An alleged drug trafficker recently made an interesting constitutional argument while appealing his drug trafficking charges.
Utah Highway Patrol officers allegedly found 105 pounds of marijuana in the man’s car after it was stopped on a rural stretch of Interstate 80 in Summit County in November of 2008. The UHP was conducting a high volume of traffic stops in that area because California authorities had informed them that California’s marijuana crop would be harvested around that time.
UHP officers suspected that drug traffickers would be moving marijuana through Utah around that period and hoped to catch some of the traffickers through increased patrols.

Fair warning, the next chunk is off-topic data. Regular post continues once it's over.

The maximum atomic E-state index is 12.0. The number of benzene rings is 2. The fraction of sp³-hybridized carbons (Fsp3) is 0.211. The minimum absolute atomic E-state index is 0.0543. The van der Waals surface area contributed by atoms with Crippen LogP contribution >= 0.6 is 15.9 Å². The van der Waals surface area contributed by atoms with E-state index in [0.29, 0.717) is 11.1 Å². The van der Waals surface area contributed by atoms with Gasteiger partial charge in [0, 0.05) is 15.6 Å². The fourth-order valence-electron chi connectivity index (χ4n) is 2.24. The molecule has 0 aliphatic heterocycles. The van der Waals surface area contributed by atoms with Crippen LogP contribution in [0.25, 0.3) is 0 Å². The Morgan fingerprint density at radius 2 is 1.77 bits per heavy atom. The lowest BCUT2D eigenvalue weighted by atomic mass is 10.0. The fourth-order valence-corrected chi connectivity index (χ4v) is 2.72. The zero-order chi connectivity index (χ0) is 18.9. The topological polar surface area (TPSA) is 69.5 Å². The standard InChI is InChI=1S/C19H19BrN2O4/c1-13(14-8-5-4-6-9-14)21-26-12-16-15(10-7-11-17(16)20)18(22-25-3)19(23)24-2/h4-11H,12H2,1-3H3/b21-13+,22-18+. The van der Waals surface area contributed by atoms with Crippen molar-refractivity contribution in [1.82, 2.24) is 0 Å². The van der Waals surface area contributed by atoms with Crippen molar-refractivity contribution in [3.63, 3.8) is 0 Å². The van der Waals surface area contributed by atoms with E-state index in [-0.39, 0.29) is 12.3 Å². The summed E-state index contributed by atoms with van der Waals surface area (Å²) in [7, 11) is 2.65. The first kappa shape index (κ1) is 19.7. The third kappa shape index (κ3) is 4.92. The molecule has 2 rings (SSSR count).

The UHP did saturation patrols in Summit County over a three day period that November. Although traffic stop logs had varying numbers, approximately 95 percent of the stops involved non-Utah license plates. This was despite the fact that the officers were allegedly not instructed to specifically target out-of-state vehicles.
The officer who stopped the California drug trafficker said that the man crossed the fog line three times during a half-mile stretch. While conducting the stop the UHP officer allegedly noticed the strong smell of raw marijuana and something in the back of the vehicle covered with a blanket.
A search of the vehicle allegedly revealed 105 pounds of marijuana. The man entered a provisional guilty plea to possession of marijuana with intent to distribute pending his appeal.
We will discuss the man’s legal arguments on appeal in our next post.
Source: State v. Chettero, 297 P.3d 582728, Utah Adv. Rep. 6, Feb. 15, 2013